Sometimes articles in my Google Reader pass me by, especially if I have 100+ posts to sift through, but if multiple bloggers post on the same topic, I tend to take notice. Such is the case with Ikariam, a free-to-play browser game that is starting to garner wider attention.
Ikariam is, at its core, a watered-down version of the classic Civilization series. Even the advisors are cartoony and resemble screenshots of the upcoming Civilization Revolution, and I mean that in the most flattering way possible. You create a town, and then proceed to add and upgrade new buildings, control the flow of resources, and eventually communicate with, pillage, and wage war with other towns. There’s no need to worry about stupid A.I. since every single town in Ikariam is controlled and operated by a human player. In a sense, Ikariam is a strategy-game take on the free MMO phenomenon.
The beauty of the game, and what separates it from many other traditional game designs, is that it is a browser game meant to be played only in small chunks of time. There will be no all night sessions of Ikariam, it’s simply not possible, at least in the early stages of the game. The game gives you feedback on how long actions take in real time. For example, building a Barracks might only take 12 minutes, but upgrading your Town Hall to level 4 might take 1.5 hours. At later levels, upgrades look like they will take several days or weeks to complete, and since you can only build or upgrade one thing at a time, it’s perfect for quick bursts of play.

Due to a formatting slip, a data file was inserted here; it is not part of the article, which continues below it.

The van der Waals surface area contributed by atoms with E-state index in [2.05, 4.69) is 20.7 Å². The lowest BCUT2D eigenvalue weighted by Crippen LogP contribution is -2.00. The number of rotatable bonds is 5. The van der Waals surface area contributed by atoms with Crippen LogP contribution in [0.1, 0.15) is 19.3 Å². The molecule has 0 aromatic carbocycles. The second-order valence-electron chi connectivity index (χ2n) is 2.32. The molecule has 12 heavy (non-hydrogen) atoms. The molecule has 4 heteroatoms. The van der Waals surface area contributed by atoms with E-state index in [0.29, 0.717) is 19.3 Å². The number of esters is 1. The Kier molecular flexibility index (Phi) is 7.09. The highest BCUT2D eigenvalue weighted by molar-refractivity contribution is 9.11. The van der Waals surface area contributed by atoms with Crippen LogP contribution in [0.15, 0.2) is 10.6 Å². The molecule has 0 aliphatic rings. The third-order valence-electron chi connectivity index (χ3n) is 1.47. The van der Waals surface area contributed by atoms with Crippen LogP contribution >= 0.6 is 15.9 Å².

Making Ikariam a browser game was a great decision, because it means there’s no software to download and you can check on your town from any online PC. I’ve gotten into the habit of logging on once or twice a day at the school where I work, modifying production settings and choosing which building to upgrade, all of which takes no more than 10 minutes.
My only problem with the game, and it’s a problem only a gamer would have, is that I keep compulsively checking on my town, even when I know I literally can’t do anything in the game. I keep wanting to play it like a traditional game, but I still love it for what it is. It’s very addicting to plan ahead and think about what to research or build next. As a side note, Ikariam has made me spend a lot of time researching, and now playing, Civilization II, which is giving me the richer strategy experience I yearn for.
Check out Ikariam. You might be surprised at how addicting and relatively complex it is. I’m Korey, on the Delta server, living in the town named Yamagata. I’ll be awaiting contact from you.